[Dixielandjazz] Re: Speaking of classics

LARRY'S Signs and Large Format Printing sign.guy at charter.net
Fri Oct 15 21:20:31 PDT 2004

Thanks for the complement but it's not quite the same.  I wish I had the
talent to compose tunes that others would like.  It's a talent that sadly I
never really tried to develop even though I got good grades in college in
composition and theory etc.  My talent was that I could put meaning into a
tune not only with improvisation but with I hope some taste.  Some composers
are nowhere as musicians and some are really good.  I never really tried
arranging because I lacked skill on the piano.  Enter the computer and I've
started arranging.  I can now hear what I've written.  Nothing much but I'm
happy with them.   I have been playing them with my band and they work. So
if it's something you haven't tried go for it.  Like improv - tear yourself
away from the paper.  Yes YOU WILL MAKE MISTAKES.  So what get over it.
Music is God's way to tell us we aren't perfect.

So start with the melody and add a few things.  Keep it simple.  Pretend you
are a Piano player and you are accompanying you.  Put in the fill tones that
the piano would usually at the end of phrases instead of the long notes.
All of a sudden you will be playing solos that sound good and as you gain
skill and a little knowledge you will be able to improvise well.  It doesn't
have to be great or the fastest or anything else.  ask yourself.  did I like
it?  did it sound good to me? and then did it feel good.

You know improvisation produces a high that's very akin to a drug.  I go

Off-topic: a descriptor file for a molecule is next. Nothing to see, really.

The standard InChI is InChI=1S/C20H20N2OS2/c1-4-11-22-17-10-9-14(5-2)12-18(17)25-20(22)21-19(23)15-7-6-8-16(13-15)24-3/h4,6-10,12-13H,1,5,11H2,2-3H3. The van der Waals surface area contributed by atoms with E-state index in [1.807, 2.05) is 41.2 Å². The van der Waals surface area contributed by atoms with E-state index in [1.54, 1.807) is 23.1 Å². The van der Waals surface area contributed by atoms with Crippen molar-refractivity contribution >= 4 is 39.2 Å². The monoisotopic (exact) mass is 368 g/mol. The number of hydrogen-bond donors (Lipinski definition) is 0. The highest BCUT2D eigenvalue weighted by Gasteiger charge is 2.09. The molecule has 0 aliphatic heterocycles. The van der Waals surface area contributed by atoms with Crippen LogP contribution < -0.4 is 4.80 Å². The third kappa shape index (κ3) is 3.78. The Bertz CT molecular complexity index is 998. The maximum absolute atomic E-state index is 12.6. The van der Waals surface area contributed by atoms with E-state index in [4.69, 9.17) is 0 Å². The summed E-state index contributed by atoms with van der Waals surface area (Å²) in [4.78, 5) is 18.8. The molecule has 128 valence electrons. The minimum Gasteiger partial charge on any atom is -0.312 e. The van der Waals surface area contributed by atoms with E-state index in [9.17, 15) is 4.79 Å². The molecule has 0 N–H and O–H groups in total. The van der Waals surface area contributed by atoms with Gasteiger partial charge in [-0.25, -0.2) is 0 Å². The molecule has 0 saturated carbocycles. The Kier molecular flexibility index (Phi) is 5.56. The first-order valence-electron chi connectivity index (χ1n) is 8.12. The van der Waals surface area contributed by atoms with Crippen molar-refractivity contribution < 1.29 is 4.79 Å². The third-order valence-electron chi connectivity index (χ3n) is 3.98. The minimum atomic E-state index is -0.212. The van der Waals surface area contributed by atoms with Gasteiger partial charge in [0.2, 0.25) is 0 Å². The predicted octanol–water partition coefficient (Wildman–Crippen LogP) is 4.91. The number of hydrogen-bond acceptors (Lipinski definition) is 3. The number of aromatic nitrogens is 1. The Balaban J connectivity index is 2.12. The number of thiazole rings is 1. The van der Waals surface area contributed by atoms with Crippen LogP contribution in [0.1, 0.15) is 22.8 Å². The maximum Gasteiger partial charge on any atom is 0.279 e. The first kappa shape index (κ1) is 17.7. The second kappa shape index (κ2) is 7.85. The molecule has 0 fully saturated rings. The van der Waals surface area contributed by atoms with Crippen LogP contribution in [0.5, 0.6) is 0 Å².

into an almost trance like state where I don't feel the horn or my fingers
or know what's going on around me.  It's me and the sound and I'm somewhere
else. It's like Alice going through the looking glass.   My body and horn
are here but I'm not.  After a gig the adrenalin is up and I play hell going
to sleep.  I'm up till three or four in the morning sometimes after a gig
and I don't smoke , drink or use drugs.  I don't have to, Music does it.

Taking that step is everything.  Don't let the other guy intimidate you or
make you feel less.  One time I had a solo (lead tenor in an USAF big band}
and Jamey Ambersold was sitting in the front row not ten ft from me and I
played through an improv solo.  To this day I don't remember what I played
but he came up and complemented me and after that I've been able to stand up
in front of anyone and just blow.  He may just have been being nice but
being able to do it was the hurdle.

I used to play guitar and one thing I noted about guitar players was they
were always saying show me that chord or lick.  Horn players should do that
too. but we don't for some reason.
----- Original Message -----